Renaming religious holidays convolutes meaning

Beating around the bush only causes confusion and inhibits learning opportunities.

When schools have religious holidays off, instead of being called things like “fall recess” and “spring recess,” specific names are necessary.
In America, many school districts’ calendars are built around some religious holidays, such as Yom Kippur and Good Friday. This is because a large number of absences is anticipated on these holidays, so having the day off enforces equitable learning.
Instead of being called recesses, these dates need to have more specific names such as and reasons for having them off. For example, they could simply be called “Yom Kippur Break” and “Good Friday Break,” or something along those lines.
Giving these breaks specific names can spark further learning. A person could see that they have a day off of school for a holiday and not know what it is or what religion practices it. So, they could look it up or ask somebody, and learn more. Then, they can help educate others on what that holiday is.
Another reason to give these breaks specific names is to keep these breaks equitable for all. This can be done by making sure every religious holiday off has a specific name. For example, instead of saying “fall recess” then saying “Good Friday Break” or the other way around, it should be “Yom Kippur Break” and “Good Friday Break.” This applies to all other breaks that fall over religious holidays.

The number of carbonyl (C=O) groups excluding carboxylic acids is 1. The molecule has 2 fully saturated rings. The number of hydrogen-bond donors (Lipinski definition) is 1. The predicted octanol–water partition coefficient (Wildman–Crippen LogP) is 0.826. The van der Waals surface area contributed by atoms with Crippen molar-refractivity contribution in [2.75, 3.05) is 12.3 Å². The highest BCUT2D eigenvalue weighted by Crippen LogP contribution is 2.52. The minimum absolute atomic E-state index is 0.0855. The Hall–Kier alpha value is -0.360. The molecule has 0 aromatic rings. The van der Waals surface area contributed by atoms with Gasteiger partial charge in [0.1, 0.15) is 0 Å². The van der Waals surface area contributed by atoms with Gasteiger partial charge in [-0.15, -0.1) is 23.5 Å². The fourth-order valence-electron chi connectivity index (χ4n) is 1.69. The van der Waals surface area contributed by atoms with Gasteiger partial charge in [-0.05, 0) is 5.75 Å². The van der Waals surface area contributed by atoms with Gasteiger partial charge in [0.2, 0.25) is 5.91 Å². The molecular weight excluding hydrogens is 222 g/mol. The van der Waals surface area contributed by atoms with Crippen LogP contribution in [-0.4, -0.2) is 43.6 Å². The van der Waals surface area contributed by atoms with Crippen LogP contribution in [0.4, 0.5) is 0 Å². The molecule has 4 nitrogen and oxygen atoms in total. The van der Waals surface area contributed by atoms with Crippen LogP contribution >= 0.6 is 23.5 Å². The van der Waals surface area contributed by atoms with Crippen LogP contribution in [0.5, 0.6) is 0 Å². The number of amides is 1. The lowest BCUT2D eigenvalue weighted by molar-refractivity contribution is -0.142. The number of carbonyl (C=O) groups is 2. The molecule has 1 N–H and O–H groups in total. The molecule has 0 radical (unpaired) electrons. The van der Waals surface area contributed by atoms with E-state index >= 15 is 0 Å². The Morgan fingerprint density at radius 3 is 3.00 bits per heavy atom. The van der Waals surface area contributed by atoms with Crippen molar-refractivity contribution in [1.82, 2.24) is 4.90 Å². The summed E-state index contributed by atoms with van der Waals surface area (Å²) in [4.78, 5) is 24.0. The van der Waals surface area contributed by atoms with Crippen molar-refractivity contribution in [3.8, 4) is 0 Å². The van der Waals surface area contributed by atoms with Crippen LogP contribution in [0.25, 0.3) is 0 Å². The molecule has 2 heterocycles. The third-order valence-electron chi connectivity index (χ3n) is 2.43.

One problem that could occur with this is somebody saying that giving these breaks more specific names automatically makes them too religious. This is a fine line that cannot be crossed, and there is a way to use specific holiday names without crossing it. The Constitution says that religious holidays can be taught without requiring anybody to participate in them, and this would be doing exactly that.
In conclusion, it is important to give these breaks specific holiday names. This can provide educational opportunities and equitable learning for all.